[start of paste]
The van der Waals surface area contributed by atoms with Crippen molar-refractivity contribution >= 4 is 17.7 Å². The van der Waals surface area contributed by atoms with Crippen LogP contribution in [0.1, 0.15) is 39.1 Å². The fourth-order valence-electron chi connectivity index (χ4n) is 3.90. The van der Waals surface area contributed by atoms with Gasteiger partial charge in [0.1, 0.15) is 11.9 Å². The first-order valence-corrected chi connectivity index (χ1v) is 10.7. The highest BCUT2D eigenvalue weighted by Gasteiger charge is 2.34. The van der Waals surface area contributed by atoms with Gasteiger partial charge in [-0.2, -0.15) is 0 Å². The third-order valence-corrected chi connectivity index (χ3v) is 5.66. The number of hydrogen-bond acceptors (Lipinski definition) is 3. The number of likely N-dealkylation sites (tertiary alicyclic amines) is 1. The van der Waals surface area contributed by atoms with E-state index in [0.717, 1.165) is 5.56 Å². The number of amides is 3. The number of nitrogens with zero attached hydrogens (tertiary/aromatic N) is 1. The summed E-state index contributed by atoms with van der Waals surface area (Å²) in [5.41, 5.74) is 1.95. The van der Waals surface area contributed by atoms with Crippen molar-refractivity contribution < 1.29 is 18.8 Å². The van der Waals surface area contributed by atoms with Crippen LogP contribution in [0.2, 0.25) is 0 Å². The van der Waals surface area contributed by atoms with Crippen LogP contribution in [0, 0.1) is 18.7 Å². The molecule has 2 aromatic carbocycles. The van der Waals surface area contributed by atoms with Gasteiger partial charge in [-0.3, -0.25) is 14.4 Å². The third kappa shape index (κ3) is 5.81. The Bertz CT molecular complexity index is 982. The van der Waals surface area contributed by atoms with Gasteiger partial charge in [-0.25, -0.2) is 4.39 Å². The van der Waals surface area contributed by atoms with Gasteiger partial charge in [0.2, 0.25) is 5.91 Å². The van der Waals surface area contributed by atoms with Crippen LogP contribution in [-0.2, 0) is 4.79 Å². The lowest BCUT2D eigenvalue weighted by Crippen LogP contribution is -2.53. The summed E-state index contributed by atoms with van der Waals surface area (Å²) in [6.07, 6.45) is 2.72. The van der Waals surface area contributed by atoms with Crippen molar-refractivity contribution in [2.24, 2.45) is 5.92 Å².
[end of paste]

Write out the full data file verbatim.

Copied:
The van der Waals surface area contributed by atoms with Crippen molar-refractivity contribution >= 4 is 17.7 Å². The van der Waals surface area contributed by atoms with Crippen LogP contribution in [0.1, 0.15) is 39.1 Å². The fourth-order valence-electron chi connectivity index (χ4n) is 3.90. The van der Waals surface area contributed by atoms with Gasteiger partial charge in [0.1, 0.15) is 11.9 Å². The first-order valence-corrected chi connectivity index (χ1v) is 10.7. The highest BCUT2D eigenvalue weighted by Gasteiger charge is 2.34. The van der Waals surface area contributed by atoms with Gasteiger partial charge in [-0.2, -0.15) is 0 Å². The third-order valence-corrected chi connectivity index (χ3v) is 5.66. The number of hydrogen-bond acceptors (Lipinski definition) is 3. The number of likely N-dealkylation sites (tertiary alicyclic amines) is 1. The van der Waals surface area contributed by atoms with E-state index in [0.717, 1.165) is 5.56 Å². The number of amides is 3. The number of nitrogens with zero attached hydrogens (tertiary/aromatic N) is 1. The summed E-state index contributed by atoms with van der Waals surface area (Å²) in [5.41, 5.74) is 1.95. The van der Waals surface area contributed by atoms with Crippen molar-refractivity contribution < 1.29 is 18.8 Å². The van der Waals surface area contributed by atoms with Crippen LogP contribution in [0.2, 0.25) is 0 Å². The van der Waals surface area contributed by atoms with Crippen LogP contribution in [0, 0.1) is 18.7 Å². The molecule has 2 aromatic carbocycles. The van der Waals surface area contributed by atoms with Gasteiger partial charge in [-0.3, -0.25) is 14.4 Å². The third kappa shape index (κ3) is 5.81. The Bertz CT molecular complexity index is 982. The van der Waals surface area contributed by atoms with Gasteiger partial charge in [-0.25, -0.2) is 4.39 Å². The van der Waals surface area contributed by atoms with Gasteiger partial charge in [0.2, 0.25) is 5.91 Å². The van der Waals surface area contributed by atoms with Crippen LogP contribution in [-0.2, 0) is 4.79 Å². The lowest BCUT2D eigenvalue weighted by Crippen LogP contribution is -2.53. The summed E-state index contributed by atoms with van der Waals surface area (Å²) in [6.07, 6.45) is 2.72. The van der Waals surface area contributed by atoms with Crippen molar-refractivity contribution in [2.24, 2.45) is 5.92 Å².